James Island and Related Sites (2003)
Gambia

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James Island and Related Sites present a testimony to the main periods and facets of the encounter between Africa and Europe along the River Gambia, a continuum stretching from pre-colonial and pre-slavery times to independence. The site is particularly significant for its relation to the beginning of the slave trade and its abolition. It also documents early access to the interior of Africa. 
  • Gambia 1977. President Daouda Jawara overlooking the ruined fort on James Island. Scan by courtesy of Scarlet Mobuto Nielsen (Denmark). 

Gambia 1977. President Daouda Jawara overlooking the ruined fort on James Island.

The first Europeans settlers on the island were the Courlanders, who called it St. Andrews Island and used it as a trade base from 1651 until it was captured by the British in 1661. The British renamed the island James Island and the fort as Fort James. They initially used it for the gold and ivory trade and later in the slave trade.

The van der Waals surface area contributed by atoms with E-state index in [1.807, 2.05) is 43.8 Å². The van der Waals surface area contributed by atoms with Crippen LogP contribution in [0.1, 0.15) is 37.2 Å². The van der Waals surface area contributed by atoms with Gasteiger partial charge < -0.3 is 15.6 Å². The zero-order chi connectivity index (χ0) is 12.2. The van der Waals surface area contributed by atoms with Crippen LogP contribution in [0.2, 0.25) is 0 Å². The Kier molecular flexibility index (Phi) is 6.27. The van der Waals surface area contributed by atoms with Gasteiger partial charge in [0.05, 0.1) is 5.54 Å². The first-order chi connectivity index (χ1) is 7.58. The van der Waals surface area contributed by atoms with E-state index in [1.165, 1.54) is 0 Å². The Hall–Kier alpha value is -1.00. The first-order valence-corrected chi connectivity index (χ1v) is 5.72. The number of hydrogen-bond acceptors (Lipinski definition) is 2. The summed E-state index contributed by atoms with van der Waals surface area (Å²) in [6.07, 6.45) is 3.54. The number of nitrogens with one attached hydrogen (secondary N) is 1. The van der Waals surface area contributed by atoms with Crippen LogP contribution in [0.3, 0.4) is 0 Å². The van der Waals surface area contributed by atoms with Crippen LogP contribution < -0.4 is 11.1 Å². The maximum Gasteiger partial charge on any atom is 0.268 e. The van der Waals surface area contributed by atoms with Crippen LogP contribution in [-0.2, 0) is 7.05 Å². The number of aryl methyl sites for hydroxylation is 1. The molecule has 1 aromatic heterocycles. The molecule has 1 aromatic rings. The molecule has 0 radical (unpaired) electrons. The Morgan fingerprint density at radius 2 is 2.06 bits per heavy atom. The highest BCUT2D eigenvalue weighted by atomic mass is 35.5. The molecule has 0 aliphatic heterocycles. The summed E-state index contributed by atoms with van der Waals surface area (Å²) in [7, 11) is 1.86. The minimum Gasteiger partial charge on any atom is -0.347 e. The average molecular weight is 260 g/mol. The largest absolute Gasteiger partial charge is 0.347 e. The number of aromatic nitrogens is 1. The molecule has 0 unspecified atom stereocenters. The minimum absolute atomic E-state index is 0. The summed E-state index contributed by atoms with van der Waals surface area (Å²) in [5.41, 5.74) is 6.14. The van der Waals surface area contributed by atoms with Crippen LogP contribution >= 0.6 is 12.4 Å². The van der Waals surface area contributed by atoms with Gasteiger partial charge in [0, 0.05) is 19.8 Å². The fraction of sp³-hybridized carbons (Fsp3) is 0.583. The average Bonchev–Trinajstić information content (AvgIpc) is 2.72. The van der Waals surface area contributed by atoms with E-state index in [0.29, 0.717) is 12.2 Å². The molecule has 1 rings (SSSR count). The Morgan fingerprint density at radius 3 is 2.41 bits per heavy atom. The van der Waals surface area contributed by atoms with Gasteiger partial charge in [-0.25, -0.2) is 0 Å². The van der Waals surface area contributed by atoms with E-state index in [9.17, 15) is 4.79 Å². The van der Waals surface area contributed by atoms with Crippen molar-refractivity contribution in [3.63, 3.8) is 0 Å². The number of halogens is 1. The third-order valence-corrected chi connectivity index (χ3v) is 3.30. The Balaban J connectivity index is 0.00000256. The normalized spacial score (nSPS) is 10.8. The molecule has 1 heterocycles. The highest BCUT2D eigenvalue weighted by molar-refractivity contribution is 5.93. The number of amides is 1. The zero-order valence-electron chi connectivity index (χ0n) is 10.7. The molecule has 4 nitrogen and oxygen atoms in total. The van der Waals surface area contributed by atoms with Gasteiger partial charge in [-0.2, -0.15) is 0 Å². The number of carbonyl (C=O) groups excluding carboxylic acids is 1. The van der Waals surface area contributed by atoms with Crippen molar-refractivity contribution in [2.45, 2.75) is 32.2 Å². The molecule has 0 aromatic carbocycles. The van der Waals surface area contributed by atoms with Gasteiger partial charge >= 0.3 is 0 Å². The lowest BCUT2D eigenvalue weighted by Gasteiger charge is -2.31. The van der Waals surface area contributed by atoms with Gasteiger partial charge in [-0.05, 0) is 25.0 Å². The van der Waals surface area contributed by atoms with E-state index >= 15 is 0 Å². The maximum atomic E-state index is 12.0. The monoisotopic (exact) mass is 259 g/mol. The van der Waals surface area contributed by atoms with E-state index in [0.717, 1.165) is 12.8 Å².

In 1695, Fort James was taken by the French after a battle with the English sailors. It was returned in 1697 and then captured again in 1702. Between 25 May 1765 - 11 February 1779 The Gambia was part of British Senegambia. As Britain withdrew from the slave trade, the fort was largely abandoned in 1779. 

Sources and links:

Other World Heritage sites in Gambia (on this website). Please refer to the UNESCO-listing, Gambia section, for further information.  

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Revised 29 jul 2006  
Copyright 1999 Heindorffhus 
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